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July 3, 2018 by

The Supreme Court issued its Janus decision, allowing public employees to opt out of paying fair share fees, at 10:00 a.m. Eastern Time June 27. By early afternoon the same day, right wing anti-union organizations were taking action to encourage employees to stop paying fees and some public employers were already encouraging their employees to do so.

Organized labor, however, was already primed to respond. Within approximately 24 hours of the Janus decision being issued Governor Brown signed Senate Bill 866 – effective immediately – to prohibit public employers from discouraging or deterring their employees from joining unions or paying fees for collective bargaining representation. This legislation extends to public transportation agencies, which are largely exempt from California public sector labor laws, and it confers jurisdiction on PERB to remedy violations of the law.

This new legislation contains several other provisions that should be helpful in pushing back against Janus proponents. If a public employer wants to send a communication to its employees concerning their right to join (or not join) a union, the employer must first offer to meet and confer with its unions before issuing the communication. The law requires the parties to try and reach agreement on what such a communication should say, but if they cannot reach agreement, the employer is required to circulate the union’s communication on the issue along with its own.

SB 866 also requires employers to honor authorizations from their employees to withhold dues or service fees for their collective bargaining representatives, and if an employee asks an employer to revoke his or her authorization the employer is required to direct such request to the union representative for that employee.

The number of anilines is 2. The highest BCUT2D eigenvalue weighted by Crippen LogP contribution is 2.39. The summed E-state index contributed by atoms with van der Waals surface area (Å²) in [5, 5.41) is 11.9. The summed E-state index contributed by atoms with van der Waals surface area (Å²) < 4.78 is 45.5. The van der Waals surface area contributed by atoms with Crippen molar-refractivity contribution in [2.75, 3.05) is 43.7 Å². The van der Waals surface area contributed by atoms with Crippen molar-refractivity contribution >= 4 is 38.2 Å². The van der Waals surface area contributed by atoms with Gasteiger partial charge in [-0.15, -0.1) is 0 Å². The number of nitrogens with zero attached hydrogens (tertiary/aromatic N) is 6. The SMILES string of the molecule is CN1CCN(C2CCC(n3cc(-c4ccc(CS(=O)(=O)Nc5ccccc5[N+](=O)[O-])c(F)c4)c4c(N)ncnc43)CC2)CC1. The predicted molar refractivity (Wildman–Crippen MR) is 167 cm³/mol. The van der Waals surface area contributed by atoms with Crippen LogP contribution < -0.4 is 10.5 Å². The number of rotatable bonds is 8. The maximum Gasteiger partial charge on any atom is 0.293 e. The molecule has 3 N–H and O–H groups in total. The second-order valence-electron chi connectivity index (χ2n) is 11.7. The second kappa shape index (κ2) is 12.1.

An additional provision in the law will make it difficult for right wing groups to try and inject themselves into the new employee orientation process. A law passed last year requires public employers to give notice to exclusive bargaining representatives of new employee orientation meetings and to give them the opportunity to attend the orientation meetings and talk to the new employees. SB 866 now provides that the information concerning the time, date, and place of new employee orientations be treated as confidential and shared only with the employees and their exclusive bargaining representative.

These provisions in SB 866 should help prevent mischief-making by anti-union ideologues. If you have any questions about its requirements or the law’s enforcement mechanisms please contact our office.

The material on this website is provided by Beeson, Tayer & Bodine for informational purposes only and does not constitute legal advice. Readers should consult with their own legal counsel before acting on any of the information presented. Some of the articles are updated periodically, and are marked with the date of the last update. Again, readers should consult with their own legal counsel for the most current information and to obtain professional advice before acting on any of the information presented.